Genealogy #OffTheGrid

History & Genealogy-Welcome The Embrace

A personal note from my desk as I feel compelled to share with you the true path of your family history. As you struggle to honor the facts of your relative’s worldly existence, stop for a moment and take a closer look at the actual techniques you are using. I want you to ask yourself a couple of questions. Just how important is it to you to find the complete picture of your ancestor’s life? Will just a name or a date satisfy your interests? May-be you have discovered another neutral genealogy plan that is laid out for you that only requires a few clicks from the mouse to obtain your desired information. How is this plan working out for you so far? What do you think you are missing from your research? What critical detail remains undiscovered? If you have a moment, take a look over the words in the following paragraphs. A possible alternative, a solution, a new option; all of these words are adjectives describing choices that each of us make with any decision involving our minds. Your personal family research is no different. The decisions you make leave a lasting impressionable track of your family tree. Broaden your genealogy horizons during the next few minutes and open a new chapter by reading the following chosen words.

The best way I have found to explain the relationship of real genealogy research is using the scenario of a train and the track it travels on. In other words, two tracks run parallel to one another in order for a train to reach it’s destination. We all know this is a fact, an unquestionable truth. Without these two tracks, the train would literally stop and be prevented to move any further on it’s own merit. Now take these two simple tracks, both traveling in the same direction, both having the intent on reaching the same goal and apply history on one and genealogy on the other. Sit back and think about that for a moment. Every rhythm of that train now involves the same time period of your ancestor during a specific point in history. Picture your final destination as a gorgeous every growing family tree filled with wonder and amazement on each and every branch.

As you pull out of the station, you are traveling along the two tracks, working together through each mile and discovering a scenery of the past. You are gathering notes from a different time, place, event with your ancestor riding along the rails with you. As you work, you will develop your own personal technique that can only work with your own personal family tree. I’ve mentioned this several times before and I’ll say it again here: The research conducted for a family tree is as unique as the tree itself. Why is this true? Once you realize how historical present day events play a vital role with your own life, you begin to unravel the pieces of the full picture that displays your ancestors and who they really were as individuals. It’s for this reason alone, that family history is as unique and different from one another as we are from one to another. Travel slow at first, take in all that the scenery gives you. Master your method as you travel, one step at a time, one mile at a time, one day in the life of long ago.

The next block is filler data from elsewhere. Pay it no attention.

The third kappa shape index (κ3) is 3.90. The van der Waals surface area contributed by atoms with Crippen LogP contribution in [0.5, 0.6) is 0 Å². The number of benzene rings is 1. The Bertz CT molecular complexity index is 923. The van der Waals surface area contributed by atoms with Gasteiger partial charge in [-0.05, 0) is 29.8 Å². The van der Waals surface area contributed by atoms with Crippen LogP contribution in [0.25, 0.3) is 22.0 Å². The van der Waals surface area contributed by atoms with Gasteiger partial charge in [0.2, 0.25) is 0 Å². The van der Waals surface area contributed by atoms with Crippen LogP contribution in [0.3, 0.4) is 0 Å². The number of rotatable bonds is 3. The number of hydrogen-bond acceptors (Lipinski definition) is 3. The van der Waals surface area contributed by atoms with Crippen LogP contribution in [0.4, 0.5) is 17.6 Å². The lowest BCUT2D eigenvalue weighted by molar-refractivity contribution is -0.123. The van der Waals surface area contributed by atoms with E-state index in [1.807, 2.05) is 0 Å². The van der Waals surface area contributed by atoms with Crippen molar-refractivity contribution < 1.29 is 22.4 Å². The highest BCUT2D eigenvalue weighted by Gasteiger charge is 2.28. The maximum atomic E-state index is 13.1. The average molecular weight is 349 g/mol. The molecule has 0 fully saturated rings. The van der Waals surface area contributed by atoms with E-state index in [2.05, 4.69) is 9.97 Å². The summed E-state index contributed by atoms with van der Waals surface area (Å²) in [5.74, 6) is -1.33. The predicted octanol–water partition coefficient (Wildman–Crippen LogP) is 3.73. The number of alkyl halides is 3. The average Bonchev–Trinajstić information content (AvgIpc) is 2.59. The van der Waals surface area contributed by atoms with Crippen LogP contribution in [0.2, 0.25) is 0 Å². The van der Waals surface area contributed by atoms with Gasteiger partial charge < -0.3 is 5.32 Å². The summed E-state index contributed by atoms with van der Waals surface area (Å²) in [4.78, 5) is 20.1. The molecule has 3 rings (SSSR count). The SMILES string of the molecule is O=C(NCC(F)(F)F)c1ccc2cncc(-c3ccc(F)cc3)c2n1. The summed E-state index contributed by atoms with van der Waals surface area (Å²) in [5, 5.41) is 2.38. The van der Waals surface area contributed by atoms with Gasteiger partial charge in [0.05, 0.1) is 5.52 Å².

I can promise you one thing with the results. Your family tree will be as beautiful and as remarkable as you are as a person of present day. We are all special, unique, different and beautiful. Make no mistake about it, the roots of what began as a small dream, hope and yearning to know will ultimately become a beautiful remembered family. Forever joined together by history, genealogy and the never ending embrace.

1 reply »

  1. I agree with your perspective. My own methods have evolved over time and my understanding is so much richer because I now take time to learn and contemplate the history of the nation and the communities in which my ancestors lived. Plus, I conduct a much more thorough look at period records. In recent years I’ve greatly improved my understanding of deeds and probate records. Newspaper research is now a key element of my studies.

    Recently I have started exploring academic records (dissertations, theses, studies, and research) related to the areas in which my ancestors lived. They provide a new dimension for understanding historical context, the creation of infrastructure, the culture of a region, and the individuals who shaped the communities. The records of archives and libraries are also an amazing source of information. I found a fifth great grandfather’s grave in some papers in the special collections of a university library. Coincidently it was the library of the university I attended. Recently I have been corresponding with archivists at record collections of church denominations and in doing so have opened up another window into the past.

    An analogy I use to describe my interest in genealogy is the concept of a puzzle. The pieces were scattered out the window of the train in your scenario. Some fell near the point of origin, others miles down the road. Some were lost forever, some were hidden, many were damaged, and some were carried off to destinations unknown. As each piece is identified, studied, and put in place it provides clues as to the possible location and content of the adjoining pieces. I will never find all the pieces but after decades of collecting and assembly I have mental images of many ancestors which are cloudy and incomplete but understandable. Thank goodness I gave up trying to put branches and leaves on an endless tree. I have fewer branches and leaves but leaves and bark have color and texture. They are no longer abstractions. They live in my notes and my mind.

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